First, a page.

What if Wil Myers Stopped Running?

According to ESPN’s Fantasy Player Rater, Wil Myers is ranked 3rd amongst all first basemen and 11th out of all hitters. There is no doubt he is having a great season and is finally living up to the lofty expectations set up for him since he was a minor leaguer. Much of his value, however, is derived from his 21 steals, which leads all of first basemen. The high steals has never really been in his repertoire before, so I wonder how much we should rely on this year’s numbers moving forward.

First, I wanted to see how much of a runner Wil Myers has been in the past. Now, the ideal way to do this is to calculate how often Myers tried to steal an open bag, which is impossible to do with the data I am using. I could’ve figured out how many steals he had per 1B/BB/HBP, but that doesn’t take into account times when he was walked with a runner blocking his way. So I went really basic and calculated how many Plate Appearances per steal did he produce in each season (PA/SB). Like golf, we are looking for a lower number to indicate a more effective stolen base record (I could’ve added caught stealing, but Myers has been caught a minimal amount of times that the data wouldn’t change drastically). Here are Wil Myers PA/SB numbers separated by season:

 

Wil Myers’ PA/SB
Year PA SB PA/SB
2009 96 2 48
2010 541 12 45.08333333
2011 522 10 52.2
2012 591 6 98.5
2013 662 12 55.16666667
2014 392 9 43.55555556
2015 280 7 40
2016 513 21 24.42857143

2012 looks to be a negative outlier for Myers, but the range before 2016 for Myers was between 40 and 55. That means for approximately every 47 plate appearances, Myers could’ve been expected to steal a bag. This is also not a case where Myers just never got on-base during those seasons, as he had multiple minor league seasons with OBP’s above .400, which is higher than his .349 clip this season. Then this season he jumps up (or down) to 24 PA/SB, which is an outlier from any other season. It is possible he has made a substantial change and could own this number. However, for the purposes of this article, we are going to assume he does not own this number. Who does he comp with if we take away those stolen bases?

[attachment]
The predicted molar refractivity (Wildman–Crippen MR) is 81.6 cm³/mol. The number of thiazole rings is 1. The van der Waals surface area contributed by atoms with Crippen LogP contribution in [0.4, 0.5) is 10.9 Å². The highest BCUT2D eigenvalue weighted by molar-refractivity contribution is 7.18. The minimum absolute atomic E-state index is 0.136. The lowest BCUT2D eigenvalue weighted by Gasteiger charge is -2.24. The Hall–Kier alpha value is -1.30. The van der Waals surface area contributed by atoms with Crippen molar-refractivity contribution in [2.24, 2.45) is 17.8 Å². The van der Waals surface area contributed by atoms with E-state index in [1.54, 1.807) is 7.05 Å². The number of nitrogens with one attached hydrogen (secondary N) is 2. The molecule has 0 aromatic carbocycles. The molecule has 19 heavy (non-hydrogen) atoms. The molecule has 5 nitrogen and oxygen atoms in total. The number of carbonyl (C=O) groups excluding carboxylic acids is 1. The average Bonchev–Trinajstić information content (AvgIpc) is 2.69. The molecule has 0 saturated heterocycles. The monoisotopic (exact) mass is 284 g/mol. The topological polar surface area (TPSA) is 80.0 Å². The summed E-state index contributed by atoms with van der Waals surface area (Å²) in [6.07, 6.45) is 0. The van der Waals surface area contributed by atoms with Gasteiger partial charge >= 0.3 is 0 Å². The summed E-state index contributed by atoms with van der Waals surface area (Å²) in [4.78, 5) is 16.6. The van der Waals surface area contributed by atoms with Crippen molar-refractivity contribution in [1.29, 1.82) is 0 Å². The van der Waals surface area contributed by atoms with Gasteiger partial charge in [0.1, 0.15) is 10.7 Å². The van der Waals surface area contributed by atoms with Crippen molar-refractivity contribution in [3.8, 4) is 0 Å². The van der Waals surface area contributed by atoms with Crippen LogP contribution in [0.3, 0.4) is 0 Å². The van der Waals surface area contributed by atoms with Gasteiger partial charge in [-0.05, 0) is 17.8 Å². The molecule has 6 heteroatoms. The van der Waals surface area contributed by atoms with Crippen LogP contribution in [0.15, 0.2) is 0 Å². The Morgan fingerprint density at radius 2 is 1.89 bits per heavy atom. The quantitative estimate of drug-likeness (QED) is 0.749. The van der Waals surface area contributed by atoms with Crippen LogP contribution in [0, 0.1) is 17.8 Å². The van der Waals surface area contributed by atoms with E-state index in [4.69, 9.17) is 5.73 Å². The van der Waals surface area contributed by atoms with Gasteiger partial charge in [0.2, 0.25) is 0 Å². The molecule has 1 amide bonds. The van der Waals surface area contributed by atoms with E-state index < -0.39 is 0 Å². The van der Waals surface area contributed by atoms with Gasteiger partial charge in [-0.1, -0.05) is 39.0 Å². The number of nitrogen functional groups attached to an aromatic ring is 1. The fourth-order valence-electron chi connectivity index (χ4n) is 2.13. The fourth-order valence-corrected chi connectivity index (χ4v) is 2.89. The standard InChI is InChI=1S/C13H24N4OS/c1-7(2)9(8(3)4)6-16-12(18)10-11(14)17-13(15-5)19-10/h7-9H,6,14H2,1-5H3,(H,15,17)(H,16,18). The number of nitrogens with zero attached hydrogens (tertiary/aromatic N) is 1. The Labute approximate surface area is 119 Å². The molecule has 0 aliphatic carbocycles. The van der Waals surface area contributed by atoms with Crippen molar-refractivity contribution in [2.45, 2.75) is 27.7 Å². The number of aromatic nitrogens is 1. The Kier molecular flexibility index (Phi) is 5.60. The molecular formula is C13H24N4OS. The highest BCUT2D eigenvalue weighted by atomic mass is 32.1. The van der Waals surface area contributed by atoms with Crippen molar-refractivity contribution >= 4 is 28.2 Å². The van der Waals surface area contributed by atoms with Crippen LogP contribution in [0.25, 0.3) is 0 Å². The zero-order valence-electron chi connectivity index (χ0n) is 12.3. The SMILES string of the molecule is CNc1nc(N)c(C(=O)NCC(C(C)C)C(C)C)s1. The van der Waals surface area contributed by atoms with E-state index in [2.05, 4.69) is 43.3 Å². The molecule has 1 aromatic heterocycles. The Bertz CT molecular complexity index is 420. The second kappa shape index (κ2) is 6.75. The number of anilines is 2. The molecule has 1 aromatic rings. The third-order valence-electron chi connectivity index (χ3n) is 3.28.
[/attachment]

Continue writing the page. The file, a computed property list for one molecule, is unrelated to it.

Thanks to my buddy, Aaron Smith, I am now able to run comps for whatever statistics I want for 2016. For this article, I used HRs, AVG, OBP, and SLG to see who are suitable comps for Wil Myers. I left off RBIs and Runs because there are too many uncontrollable factors to consider that we would never find a suitable comp. For AVG, OBP, and SLG, I set the data up to find guys who were within 7% of Myers in all three categories. For HRs, I set the data to find guys who were within 10% of Myers (in other words, 2 home runs). Here is the comp list we came up with:

Wil Myers’ Comps
Name HR AVG OBP SLG OPS
Wil Myers 23 0.273 0.349 0.487 0.836
Justin Turner 23 0.278 0.345 0.516 0.861
Kyle Seager 22 0.285 0.360 0.509 0.869
Marcell Ozuna 22 0.281 0.336 0.498 0.834
Neil Walker 22 0.279 0.341 0.470 0.811
Ian Kinsler 22 0.284 0.342 0.479 0.822
George Springer 23 0.256 0.356 0.458 0.814

Not a lot of sexy names on this list, although Springer and Ozuna are guys I can see going higher based on upside as owners who love those players don’t want to miss the bust-out that may have come for Ozuna, and has yet to come for Springer. Seager seems to have the best overall profile with these numbers, but gets overshadowed by an extremely top heavy third base class.

What does this mean for your fantasy team?

Really depends on how much you buy those stolen bases. If you think he will sustain this rate and continue to steal 20 bags a season, then I wasted your time and outside of Springer and his SB potential, I wouldn’t group these guys with Myers. However, if you believe the SBs may be a mirage, then these are some players who may get you similar value for less of the cost than Myers.

We hoped you liked reading What if Wil Myers Stopped Running? by Paul Kastava!

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OddBall Herrera
Member
OddBall Herrera

Some of this question is answered in a previous post:

http://www.fangraphs.com/blogs/the-padres-are-running-like-crazy-people/

His stealing more could be part of a larger org philosophy, in which case, as long as his org doesn’t change, this might be a real change in his expected performance.

But I do agree there is a little of Anthony Rendon 2014 here, where a big part of the value breakout was SBs that may or may not be there next year.